Family Justice Center opens in Upper Marlboro
Will provide services, resources for abuse victims
Providing coordinated services and resources for victims of abuse in a welcoming, convenient and secure environment, the Circuit Court for Prince George’s County hosted a ribbon-cutting celebration for its new Family Justice Center on June 9 in Upper Marlboro.
More than 200 county government and agency representatives, community partners and residents gathered outside of the two-story, 13,000-square foot renovated facility, located across the street from the commissioners’ entrance of the courthouse.
The Family Justice Center, an initiative of the circuit court, is the first of its kind in the county that will provide safety planning, counseling, legal assistance and social services to help victims of domestic violence, child abuse, sexual assault, human trafficking, teen relationship violence and elder abuse. To create the new facility, the circuit court
collaborated with about 20 county agencies and nonprofit organizations, most of which are located within the center, according to a press release from the Maryland Courts government website.
“We’re excited because it’s so needed to have that one-stop shop where people can really get served, regardless of their need,” said Arleen B. Joell, CEO and executive director of Community Advocates for Family and Youth, a partner of the center which serves domestic violence victims that reach out to the Prince George’s County Police Department. “Part of what we’re bringing to the table is counseling [and] we offer safe havens in some hotels. We also do financial assistance for when people really have to get out of harm’s way. I think the biggest thing is safety and the ability for people to get triage. … That was one of the things we really wanted and I think they’ve met that need.”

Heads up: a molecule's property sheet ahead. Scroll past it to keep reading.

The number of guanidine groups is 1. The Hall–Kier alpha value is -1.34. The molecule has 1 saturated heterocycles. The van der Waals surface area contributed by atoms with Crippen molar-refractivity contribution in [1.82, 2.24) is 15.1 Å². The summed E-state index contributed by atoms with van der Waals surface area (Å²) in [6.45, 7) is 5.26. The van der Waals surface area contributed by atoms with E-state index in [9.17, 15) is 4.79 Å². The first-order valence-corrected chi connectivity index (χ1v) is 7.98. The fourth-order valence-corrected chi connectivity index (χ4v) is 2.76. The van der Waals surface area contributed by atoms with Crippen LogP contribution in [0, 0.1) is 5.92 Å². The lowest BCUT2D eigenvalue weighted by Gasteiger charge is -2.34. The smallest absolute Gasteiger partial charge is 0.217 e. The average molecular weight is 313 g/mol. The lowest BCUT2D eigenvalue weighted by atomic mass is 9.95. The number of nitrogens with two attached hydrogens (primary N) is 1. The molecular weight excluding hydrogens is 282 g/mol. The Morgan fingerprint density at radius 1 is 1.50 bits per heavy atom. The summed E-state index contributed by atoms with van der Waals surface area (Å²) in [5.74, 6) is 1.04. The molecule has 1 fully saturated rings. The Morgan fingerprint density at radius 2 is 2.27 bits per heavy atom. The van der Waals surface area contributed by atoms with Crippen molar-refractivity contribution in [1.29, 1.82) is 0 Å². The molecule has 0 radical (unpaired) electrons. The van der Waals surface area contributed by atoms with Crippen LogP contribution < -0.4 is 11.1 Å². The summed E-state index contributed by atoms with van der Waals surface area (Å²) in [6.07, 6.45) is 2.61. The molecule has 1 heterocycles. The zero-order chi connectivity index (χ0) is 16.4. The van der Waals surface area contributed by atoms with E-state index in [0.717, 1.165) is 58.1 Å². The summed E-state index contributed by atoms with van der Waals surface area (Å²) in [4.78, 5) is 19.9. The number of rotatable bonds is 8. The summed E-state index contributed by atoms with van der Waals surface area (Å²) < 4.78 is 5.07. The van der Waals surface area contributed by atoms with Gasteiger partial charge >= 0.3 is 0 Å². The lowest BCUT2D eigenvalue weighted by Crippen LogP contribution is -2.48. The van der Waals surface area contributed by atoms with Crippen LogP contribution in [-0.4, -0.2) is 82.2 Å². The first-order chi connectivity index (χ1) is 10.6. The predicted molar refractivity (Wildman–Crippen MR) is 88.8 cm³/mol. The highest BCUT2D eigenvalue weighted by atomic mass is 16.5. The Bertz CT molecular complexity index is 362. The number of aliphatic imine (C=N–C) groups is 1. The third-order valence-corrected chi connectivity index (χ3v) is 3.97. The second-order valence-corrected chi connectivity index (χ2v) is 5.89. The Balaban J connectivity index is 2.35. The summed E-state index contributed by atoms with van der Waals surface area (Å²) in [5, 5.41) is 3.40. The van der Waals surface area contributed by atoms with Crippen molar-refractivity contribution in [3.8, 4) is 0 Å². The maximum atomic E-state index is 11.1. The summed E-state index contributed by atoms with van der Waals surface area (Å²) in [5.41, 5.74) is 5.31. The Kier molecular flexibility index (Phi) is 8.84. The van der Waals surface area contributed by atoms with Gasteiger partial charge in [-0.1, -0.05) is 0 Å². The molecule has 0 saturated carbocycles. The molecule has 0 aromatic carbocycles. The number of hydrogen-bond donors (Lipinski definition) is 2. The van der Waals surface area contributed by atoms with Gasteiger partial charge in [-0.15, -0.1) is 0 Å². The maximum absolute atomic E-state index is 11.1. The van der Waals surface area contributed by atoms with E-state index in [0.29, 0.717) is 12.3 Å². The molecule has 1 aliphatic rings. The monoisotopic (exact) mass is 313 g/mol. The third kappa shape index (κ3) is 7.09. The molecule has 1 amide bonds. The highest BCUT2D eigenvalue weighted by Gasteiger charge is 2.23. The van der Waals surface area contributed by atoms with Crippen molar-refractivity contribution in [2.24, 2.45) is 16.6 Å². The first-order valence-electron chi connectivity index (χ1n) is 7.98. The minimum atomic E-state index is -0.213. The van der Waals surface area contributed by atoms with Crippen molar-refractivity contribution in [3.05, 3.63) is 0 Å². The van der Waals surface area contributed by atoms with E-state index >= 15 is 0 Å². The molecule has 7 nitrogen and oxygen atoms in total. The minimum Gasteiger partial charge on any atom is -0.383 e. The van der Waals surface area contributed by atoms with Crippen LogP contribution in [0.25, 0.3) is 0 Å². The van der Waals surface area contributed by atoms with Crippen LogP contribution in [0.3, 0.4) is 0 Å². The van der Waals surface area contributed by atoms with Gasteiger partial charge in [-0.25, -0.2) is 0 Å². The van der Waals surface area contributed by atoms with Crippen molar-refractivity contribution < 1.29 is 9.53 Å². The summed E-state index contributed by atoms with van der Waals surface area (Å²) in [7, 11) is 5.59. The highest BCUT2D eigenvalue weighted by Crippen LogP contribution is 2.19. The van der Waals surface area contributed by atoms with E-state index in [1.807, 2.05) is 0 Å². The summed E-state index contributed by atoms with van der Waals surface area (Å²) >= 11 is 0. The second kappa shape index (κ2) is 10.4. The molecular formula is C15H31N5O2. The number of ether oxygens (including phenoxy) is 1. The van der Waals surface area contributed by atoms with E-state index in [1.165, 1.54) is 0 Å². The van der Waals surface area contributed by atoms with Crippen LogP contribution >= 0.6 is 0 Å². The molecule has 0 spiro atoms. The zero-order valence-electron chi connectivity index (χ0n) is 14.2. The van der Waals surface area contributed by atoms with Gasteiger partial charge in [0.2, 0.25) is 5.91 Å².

When county officials recommended renovating the space — which was once used to house the district court before being converted to law offices after the Bourne Wing was erected in 1991 — for the new center, Seventh Judicial Circuit Administrative Judge Sheila R. Tillerson Adams thought it was a perfect location given its proximity to the courthouse. Victims can simply walk across the driveway to the Family Justice Center, where they will find all of the resources they need in a welcoming and secure environment, according to the press release.
Adams said the grand opening marks the culmination of seven years of planning and work, as well as the ongoing collective efforts of providers throughout the county to eradicate domestic violence in the community.
“They will get the services they need in one location,” Adams said. “When I first came to Upper Marlboro in 1984 to work in the state’s attorney’s office, this was the district court building [where] we tried our cases, on the ground floor of this building. I’m very excited that we have now come full circle and our Family Justice Center is located right across from the courthouse.”
There are no fees for the services and no appointments needed — clients are welcome to return to the center for additional services as often as needed. The goals of the center include stopping abuse and creating a safer community; providing coordinated, easily accessible help and resources to children and adults exposed to abuse; providing legal assistance to victims of domestic violence, human trafficking, sexual assault, elder abuse and teen relationship violence; providing safety planning, resources and services in an environment where clients feel safe, comfort- able, cared for and respected; fostering a countywide culture of dignity and respect for all in addition to a countywide awareness of violence prevention.